“We have to decipher all the images that surround the country and the city and to understand the real contradictions and connections between them.”
These are the final lines, read by the Welsh Marxist theorist, of Mike Dibb’s excellent 1979 TV collaboration with Raymond Williams, rendering the latter’s book into a compact and poetic essay on the historical entanglement of urbanisation, property and agriculture in British culture and society, as it came to be articulated in verse, prose and painting.
A fascinating talk on the political and methodological challenges of visualising slavery by Vincent Brown:
See also his cartographic narrative of slave revolts in Jamaica, and this brief chronological visualisation of the Atlantic slave trade.
[image from Beate Geissler and Oliver Sann, Volatile Smile]
Some years ago, it was common to lament, in critical circles, the taboo on “naming the system”: capital’s unlimited reign was everywhere cloaked in euphemism. While challenges to that reign have been fitful and fragile over the last decade of staggered crisis, the cognitive demand for figures, images, narratives, and allegories of the social totality has been nothing if not insistent.
Across domains, genres, and media—from the economic treatise to the television serial, the novel to the art installation—the same prescription: it cannot represent itself, it must be represented. Underlying it, a common sense: disorientation is the quality of our present; a strategy of emancipation demands a cartography of domination; the collective must be cognitive; knowledge of the levers prepares the power to seize them. And, over and again, the urge to represent is itself the object of dramatization—each fiction a metafiction, every scene tracked by its commentary, all information transmuted into its allegory.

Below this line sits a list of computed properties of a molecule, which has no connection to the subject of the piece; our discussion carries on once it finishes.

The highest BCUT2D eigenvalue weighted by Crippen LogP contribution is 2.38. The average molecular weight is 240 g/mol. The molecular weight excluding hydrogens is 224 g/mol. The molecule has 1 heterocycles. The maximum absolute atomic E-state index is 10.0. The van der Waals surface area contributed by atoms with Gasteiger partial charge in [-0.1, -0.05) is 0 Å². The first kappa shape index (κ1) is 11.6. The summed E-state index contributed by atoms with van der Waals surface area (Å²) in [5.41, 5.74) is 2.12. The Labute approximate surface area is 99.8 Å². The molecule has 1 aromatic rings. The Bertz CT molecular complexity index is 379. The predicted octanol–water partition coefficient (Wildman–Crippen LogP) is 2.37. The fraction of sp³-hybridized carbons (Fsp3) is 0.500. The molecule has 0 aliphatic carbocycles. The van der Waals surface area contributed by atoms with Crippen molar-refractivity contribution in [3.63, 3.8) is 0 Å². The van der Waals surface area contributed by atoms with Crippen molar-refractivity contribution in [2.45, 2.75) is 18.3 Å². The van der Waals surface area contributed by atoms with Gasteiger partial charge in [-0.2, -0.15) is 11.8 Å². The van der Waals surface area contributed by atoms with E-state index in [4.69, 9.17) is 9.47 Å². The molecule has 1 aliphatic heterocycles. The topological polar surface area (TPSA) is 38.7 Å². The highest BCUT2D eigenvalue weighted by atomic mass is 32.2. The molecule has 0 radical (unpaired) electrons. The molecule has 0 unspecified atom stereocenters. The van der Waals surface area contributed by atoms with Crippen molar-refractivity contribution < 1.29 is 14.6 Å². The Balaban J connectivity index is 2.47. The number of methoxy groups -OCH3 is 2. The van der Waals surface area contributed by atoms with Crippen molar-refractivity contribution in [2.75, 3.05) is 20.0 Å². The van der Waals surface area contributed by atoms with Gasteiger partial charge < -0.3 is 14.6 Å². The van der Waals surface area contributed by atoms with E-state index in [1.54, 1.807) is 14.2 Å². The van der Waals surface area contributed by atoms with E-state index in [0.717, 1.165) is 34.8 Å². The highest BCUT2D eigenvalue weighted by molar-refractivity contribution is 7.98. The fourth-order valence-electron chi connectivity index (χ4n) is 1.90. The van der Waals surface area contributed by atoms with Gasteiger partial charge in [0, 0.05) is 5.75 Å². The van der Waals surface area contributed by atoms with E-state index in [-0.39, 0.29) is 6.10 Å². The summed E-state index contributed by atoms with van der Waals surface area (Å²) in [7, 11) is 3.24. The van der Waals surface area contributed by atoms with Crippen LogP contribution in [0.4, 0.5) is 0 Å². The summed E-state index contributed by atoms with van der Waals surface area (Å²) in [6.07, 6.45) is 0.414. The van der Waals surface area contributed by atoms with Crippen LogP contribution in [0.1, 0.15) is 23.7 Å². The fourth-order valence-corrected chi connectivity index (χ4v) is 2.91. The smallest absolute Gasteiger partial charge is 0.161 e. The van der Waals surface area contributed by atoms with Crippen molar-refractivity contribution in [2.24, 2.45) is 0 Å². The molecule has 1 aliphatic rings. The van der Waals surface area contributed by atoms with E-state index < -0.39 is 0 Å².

That the representation of capital should so often devolve into a representation of representation is perhaps unsurprising. The demand to visually or narratively identify and encompass a social form, a relation, a totality—a demand often acknowledged to be impossible in the same breath it is proffered—cannot but raise metaphysical conundrums, in all their sordid anxious everydayness. Among them is what we could term the speculative identity of epiphany and opacity.
The remainder of the essay can be read in the catalogue to the exhibition I stood before the source at the Blackwood Gallery, Toronto, Oct 16-Dec 3, 2016.
For the scourge of the people, the source of the scarcity, is the obstacles placed in the way of circulation, under the pretext of rendering it unlimited. Is public subsistence circulating when greedy speculators are keeping it piled up in their granaries? It is circulating when it is accumulated in the hands of a small number of millionaires who withhold it from the market, to make it more valuable and more scarce; who coldly calculate how many families must starve before they reach a price fixed by their terrible greed? Is it circulating when all it does is cross the regions that produce it, before the very eyes of destitute citizens suffering the tortures of Tantalus, to be swallowed up in the unknown pits of some entrepreneur in public scarcity? Is it circulating when beside the most abundant harvests the needy citizen languishes, unable to give a gold piece or a slip of paper precious enough to purchase a little bit? Circulation is that which puts essential foodstuffs within reach of all men, and carries abundance and life to humble cottages.